January 28, 2009

Pairs, Pears

There was something warm and inviting about three red and yellow pears in a Jeri Burdick earthenware bowl. The warm yellow ivory of the pears stood in contrast to the cool bluish white vessel. The stem of the center pear seemed to echo the short brown lines decorating the bowl’s surface. I often paint things like that - visual equivalents to homophones. So after looking at this unpretentious bowl with three pears in it for some time as the little scene rested by the window, I decided to paint it.
I have been painting with companion artists and thought that I would take this simple still life to one of them to see if she felt similarly moved by it. She ended up painting another still life set up instead of this restrained one but still enjoyed the Zen-like simplicity of it. When painting the bowl I noticed the turquoise foot and that it was different from the rest all surrounding colors. I thought of the Chinese art principle of guest and host in painting colors. Unlike western painting, where a color is moved around the canvas, insinuating itself into other colors, Chinese painting divides colors into large masses of black or monochromatic colors and small focal points of intense colors. It is called guest and host because the host is represented by the bright spot on the page and the guests the large areas of muted, darker areas serving as a supporting cast of colors. In this case the turquoise patch is host of the painting.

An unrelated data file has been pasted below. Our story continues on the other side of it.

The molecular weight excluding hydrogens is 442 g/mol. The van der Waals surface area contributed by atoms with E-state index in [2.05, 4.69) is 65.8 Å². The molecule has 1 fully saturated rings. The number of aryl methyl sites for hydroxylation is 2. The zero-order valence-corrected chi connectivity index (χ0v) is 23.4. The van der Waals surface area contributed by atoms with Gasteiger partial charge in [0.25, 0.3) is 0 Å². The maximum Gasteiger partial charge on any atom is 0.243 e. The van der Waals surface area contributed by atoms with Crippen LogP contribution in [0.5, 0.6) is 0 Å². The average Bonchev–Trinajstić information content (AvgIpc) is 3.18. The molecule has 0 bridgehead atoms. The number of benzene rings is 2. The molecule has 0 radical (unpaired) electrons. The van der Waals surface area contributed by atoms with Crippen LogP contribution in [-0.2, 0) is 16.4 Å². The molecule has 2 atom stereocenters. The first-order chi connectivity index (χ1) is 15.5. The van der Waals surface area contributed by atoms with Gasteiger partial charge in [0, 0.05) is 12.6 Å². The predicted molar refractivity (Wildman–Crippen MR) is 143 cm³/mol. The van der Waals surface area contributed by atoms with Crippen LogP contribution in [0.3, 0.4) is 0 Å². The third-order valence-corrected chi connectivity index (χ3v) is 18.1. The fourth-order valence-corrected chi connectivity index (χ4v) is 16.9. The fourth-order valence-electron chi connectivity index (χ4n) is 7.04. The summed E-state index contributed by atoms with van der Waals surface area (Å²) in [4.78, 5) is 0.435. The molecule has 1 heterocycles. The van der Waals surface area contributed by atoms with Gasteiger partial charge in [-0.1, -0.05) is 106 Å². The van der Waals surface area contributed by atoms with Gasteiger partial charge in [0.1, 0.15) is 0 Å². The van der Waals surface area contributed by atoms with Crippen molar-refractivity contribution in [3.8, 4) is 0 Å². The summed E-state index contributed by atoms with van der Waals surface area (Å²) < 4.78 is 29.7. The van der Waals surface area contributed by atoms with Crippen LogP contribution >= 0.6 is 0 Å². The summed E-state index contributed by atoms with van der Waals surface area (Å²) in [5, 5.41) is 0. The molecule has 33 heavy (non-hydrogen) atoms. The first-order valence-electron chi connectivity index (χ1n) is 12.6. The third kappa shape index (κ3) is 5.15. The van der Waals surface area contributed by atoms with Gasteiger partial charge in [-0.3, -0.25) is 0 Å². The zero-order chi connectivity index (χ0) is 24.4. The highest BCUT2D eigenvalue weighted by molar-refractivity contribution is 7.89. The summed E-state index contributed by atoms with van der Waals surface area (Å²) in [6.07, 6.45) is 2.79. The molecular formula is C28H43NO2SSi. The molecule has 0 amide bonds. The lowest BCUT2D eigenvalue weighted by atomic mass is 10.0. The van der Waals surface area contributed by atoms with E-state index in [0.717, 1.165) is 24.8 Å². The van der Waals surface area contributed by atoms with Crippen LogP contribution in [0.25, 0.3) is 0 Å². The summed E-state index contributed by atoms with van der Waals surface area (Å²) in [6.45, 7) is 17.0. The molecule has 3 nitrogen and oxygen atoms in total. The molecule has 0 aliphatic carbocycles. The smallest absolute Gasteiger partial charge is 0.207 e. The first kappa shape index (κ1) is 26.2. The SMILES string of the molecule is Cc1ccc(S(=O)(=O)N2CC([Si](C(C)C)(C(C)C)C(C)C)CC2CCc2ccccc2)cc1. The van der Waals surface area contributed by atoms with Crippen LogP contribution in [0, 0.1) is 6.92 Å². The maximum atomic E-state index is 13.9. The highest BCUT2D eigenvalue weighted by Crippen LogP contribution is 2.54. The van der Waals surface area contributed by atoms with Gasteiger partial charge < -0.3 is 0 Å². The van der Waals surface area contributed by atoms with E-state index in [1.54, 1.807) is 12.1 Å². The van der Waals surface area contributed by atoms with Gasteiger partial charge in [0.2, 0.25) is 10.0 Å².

Painting fruit can be useful if one paints quickly enough to eat the still life. I was a little late in getting to one of the pears and found that it was somewhat desiccated. The others were fine. I joked to my companion that under IRS regulations we can only deduct 50% of the cost of meals out of town as working artists, but 100% of studio props used for still life paintings. We are therefore obliged to eat our props whenever possible in order to fall into the higher deduction bracket.

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